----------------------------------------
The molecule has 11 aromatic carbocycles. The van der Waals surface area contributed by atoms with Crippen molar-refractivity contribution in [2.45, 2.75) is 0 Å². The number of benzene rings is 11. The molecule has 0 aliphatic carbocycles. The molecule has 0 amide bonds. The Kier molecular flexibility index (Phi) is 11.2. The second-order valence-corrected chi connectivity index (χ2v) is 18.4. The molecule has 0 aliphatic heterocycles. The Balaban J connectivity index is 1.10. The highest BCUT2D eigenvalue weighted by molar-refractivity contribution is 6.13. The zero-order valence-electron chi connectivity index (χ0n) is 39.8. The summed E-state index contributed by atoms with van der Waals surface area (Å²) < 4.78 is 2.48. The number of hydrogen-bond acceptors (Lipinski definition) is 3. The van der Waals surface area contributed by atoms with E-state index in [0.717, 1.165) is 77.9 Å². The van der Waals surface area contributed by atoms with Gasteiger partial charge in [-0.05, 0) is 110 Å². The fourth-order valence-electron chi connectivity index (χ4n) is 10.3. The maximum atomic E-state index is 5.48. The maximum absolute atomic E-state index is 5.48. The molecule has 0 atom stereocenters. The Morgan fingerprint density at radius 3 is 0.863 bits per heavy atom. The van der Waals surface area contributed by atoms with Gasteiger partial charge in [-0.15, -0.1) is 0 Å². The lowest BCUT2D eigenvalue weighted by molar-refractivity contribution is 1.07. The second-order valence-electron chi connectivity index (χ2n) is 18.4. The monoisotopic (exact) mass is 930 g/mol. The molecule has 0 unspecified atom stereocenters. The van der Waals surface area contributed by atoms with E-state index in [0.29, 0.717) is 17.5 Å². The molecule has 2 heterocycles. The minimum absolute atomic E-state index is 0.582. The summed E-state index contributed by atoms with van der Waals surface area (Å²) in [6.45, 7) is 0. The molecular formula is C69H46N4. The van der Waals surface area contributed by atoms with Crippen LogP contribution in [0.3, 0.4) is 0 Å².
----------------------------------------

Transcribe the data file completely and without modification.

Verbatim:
The molecule has 11 aromatic carbocycles. The van der Waals surface area contributed by atoms with Crippen molar-refractivity contribution in [2.45, 2.75) is 0 Å². The number of benzene rings is 11. The molecule has 0 aliphatic carbocycles. The molecule has 0 amide bonds. The Kier molecular flexibility index (Phi) is 11.2. The second-order valence-corrected chi connectivity index (χ2v) is 18.4. The molecule has 0 aliphatic heterocycles. The Balaban J connectivity index is 1.10. The highest BCUT2D eigenvalue weighted by molar-refractivity contribution is 6.13. The zero-order valence-electron chi connectivity index (χ0n) is 39.8. The summed E-state index contributed by atoms with van der Waals surface area (Å²) < 4.78 is 2.48. The number of hydrogen-bond acceptors (Lipinski definition) is 3. The van der Waals surface area contributed by atoms with E-state index in [0.717, 1.165) is 77.9 Å². The van der Waals surface area contributed by atoms with Gasteiger partial charge in [-0.05, 0) is 110 Å². The fourth-order valence-electron chi connectivity index (χ4n) is 10.3. The maximum atomic E-state index is 5.48. The maximum absolute atomic E-state index is 5.48. The molecule has 0 atom stereocenters. The Morgan fingerprint density at radius 3 is 0.863 bits per heavy atom. The van der Waals surface area contributed by atoms with Gasteiger partial charge in [-0.15, -0.1) is 0 Å². The lowest BCUT2D eigenvalue weighted by molar-refractivity contribution is 1.07. The second-order valence-electron chi connectivity index (χ2n) is 18.4. The monoisotopic (exact) mass is 930 g/mol. The molecule has 0 unspecified atom stereocenters. The van der Waals surface area contributed by atoms with E-state index in [0.29, 0.717) is 17.5 Å². The molecule has 2 heterocycles. The minimum absolute atomic E-state index is 0.582. The summed E-state index contributed by atoms with van der Waals surface area (Å²) in [6.45, 7) is 0. The molecular formula is C69H46N4. The van der Waals surface area contributed by atoms with Crippen LogP contribution in [0.3, 0.4) is 0 Å².